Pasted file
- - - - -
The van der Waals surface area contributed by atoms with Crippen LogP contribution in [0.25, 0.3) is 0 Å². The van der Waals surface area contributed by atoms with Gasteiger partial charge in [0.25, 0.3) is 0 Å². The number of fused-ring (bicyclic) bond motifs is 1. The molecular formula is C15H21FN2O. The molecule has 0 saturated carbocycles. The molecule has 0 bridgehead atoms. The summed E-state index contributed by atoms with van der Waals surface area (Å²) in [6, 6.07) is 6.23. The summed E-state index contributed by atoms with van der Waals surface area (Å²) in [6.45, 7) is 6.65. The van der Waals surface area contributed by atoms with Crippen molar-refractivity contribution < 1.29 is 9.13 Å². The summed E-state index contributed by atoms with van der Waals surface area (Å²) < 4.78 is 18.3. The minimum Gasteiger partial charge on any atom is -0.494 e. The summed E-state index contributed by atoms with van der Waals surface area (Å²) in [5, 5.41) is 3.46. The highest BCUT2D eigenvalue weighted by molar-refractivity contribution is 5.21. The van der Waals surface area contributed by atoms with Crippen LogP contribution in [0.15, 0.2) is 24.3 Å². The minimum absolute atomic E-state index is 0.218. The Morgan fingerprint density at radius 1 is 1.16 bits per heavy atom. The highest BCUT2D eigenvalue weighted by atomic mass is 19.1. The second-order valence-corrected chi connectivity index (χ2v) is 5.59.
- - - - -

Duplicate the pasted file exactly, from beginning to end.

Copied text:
The van der Waals surface area contributed by atoms with Crippen LogP contribution in [0.25, 0.3) is 0 Å². The van der Waals surface area contributed by atoms with Gasteiger partial charge in [0.25, 0.3) is 0 Å². The number of fused-ring (bicyclic) bond motifs is 1. The molecular formula is C15H21FN2O. The molecule has 0 saturated carbocycles. The molecule has 0 bridgehead atoms. The summed E-state index contributed by atoms with van der Waals surface area (Å²) in [6, 6.07) is 6.23. The summed E-state index contributed by atoms with van der Waals surface area (Å²) in [6.45, 7) is 6.65. The van der Waals surface area contributed by atoms with Crippen molar-refractivity contribution < 1.29 is 9.13 Å². The summed E-state index contributed by atoms with van der Waals surface area (Å²) < 4.78 is 18.3. The minimum Gasteiger partial charge on any atom is -0.494 e. The summed E-state index contributed by atoms with van der Waals surface area (Å²) in [5, 5.41) is 3.46. The highest BCUT2D eigenvalue weighted by molar-refractivity contribution is 5.21. The van der Waals surface area contributed by atoms with Crippen LogP contribution in [0.15, 0.2) is 24.3 Å². The minimum absolute atomic E-state index is 0.218. The Morgan fingerprint density at radius 1 is 1.16 bits per heavy atom. The highest BCUT2D eigenvalue weighted by atomic mass is 19.1. The second-order valence-corrected chi connectivity index (χ2v) is 5.59.